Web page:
Breaking boundaries is not an easy feat. Just ask Fatima Star Lamalan, Salaam Movement Project Coordinator and the first niqabi graduate of the Ateneo de Davao University – a Jesuit, Catholic university.
In light of Davao City’s recently-passed ordinance protecting the rights of Muslim women everywhere to wear the hijab, niqab, and burka – here in Davao City, which is a melting pot of cultures, the hijab is a normal sight. Encountering a niqabi, especially in this society, is a new experience.
“What people fail to realize, is that those of us who are niqabis, we are people, too.” Star recounts. “I have had a lot of people – even my fellow Muslim brothers and sisters – comment and tell me that the niqab is not obligatory. But it’s my choice. I choose to wear it, and I am more comfortable in it.”
To most people, and even her fellow classmates and friends, this was a big change. This also made her stand out from the rest of the Atenean community, and even the outside community. Initially, wearing the niqab was a large adjustment for her, but Star took it upon herself as a point of wanting to embrace Islam further.
“Oddly enough, my niqab became a part of me and how I presented myself. Even when people couldn’t see my face, they still recognized me. I want to prove to people who think those who wear the veil, to people who think that Muslim women are oppressed: No. We’re not. This is my choice, and it has allowed me to do a lot of work – while the whole world thinks that this keeps me from being a productive member of the society and the Muslim ummah.”
Indeed, Star is not like how most people view niqabis. Most people who meet her for the first time are drawn in by her personality, her intelligence, and her humor. This is a far cry from how most Muslim women are perceived – to be meek, quiet, and speak only when spoken to. As Salaam Movement coordinator, she is active in pursuing interfaith and peace-building initiatives and speaking on behalf of those who are in the grassroots or in war-torn areas.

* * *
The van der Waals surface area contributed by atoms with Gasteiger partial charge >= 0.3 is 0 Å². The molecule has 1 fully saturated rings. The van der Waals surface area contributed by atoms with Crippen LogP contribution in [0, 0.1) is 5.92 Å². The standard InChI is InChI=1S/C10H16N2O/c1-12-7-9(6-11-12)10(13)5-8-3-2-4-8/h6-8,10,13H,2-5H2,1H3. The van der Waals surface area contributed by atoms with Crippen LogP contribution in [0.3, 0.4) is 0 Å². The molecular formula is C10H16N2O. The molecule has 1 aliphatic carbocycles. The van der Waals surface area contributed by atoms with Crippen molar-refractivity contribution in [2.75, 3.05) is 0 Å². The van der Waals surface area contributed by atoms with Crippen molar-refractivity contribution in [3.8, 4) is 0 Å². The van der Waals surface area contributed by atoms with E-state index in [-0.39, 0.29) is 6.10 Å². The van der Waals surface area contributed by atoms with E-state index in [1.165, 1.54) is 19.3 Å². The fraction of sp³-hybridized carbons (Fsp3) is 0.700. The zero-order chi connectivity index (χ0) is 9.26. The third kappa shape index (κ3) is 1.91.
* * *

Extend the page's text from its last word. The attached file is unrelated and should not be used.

“It has always been my dream to be able to have both the elite and the poor of our society meet in the middle. To bring those who are on top to the grassroots, and to uplift the grassroots into our world and show them that there is a different path other than kill or be killed.” Star gestures to herself. “I mean, I used to dream of being a niqabi, fighting in the battlefield when I was only eight years of age because I thought it was the right path to take. Ironically, I now work on behalf of preventing and countering violent extremism, against my dream as a little kid.” She adds with a laugh.
“This change in mindset I owe to my teachers in my madrasah years. Then I thought, just when I was almost losing hope – change is possible – and that I could make that happen, just as my teachers did. I strongly believe I can do and be that, as Salaam Project Coordinator.”
What’s next for Salaam Movement? “To be able to gather the youth, and do just that –have everyone meet in the middle.” Star shares, and even through her niqab, you can see that she is smiling. “We are holding a National Conference for Muslim Youth and recognizing the good work done on behalf of peacebuilding.”
Truly, no matter how one presents themselves, we can always learn from other cultures and empower others. Whether you are a mutanaqqibah, a hijabi, or even if you aren’t a Moro person, one can still pursue the ideals of peace and interfaith relations.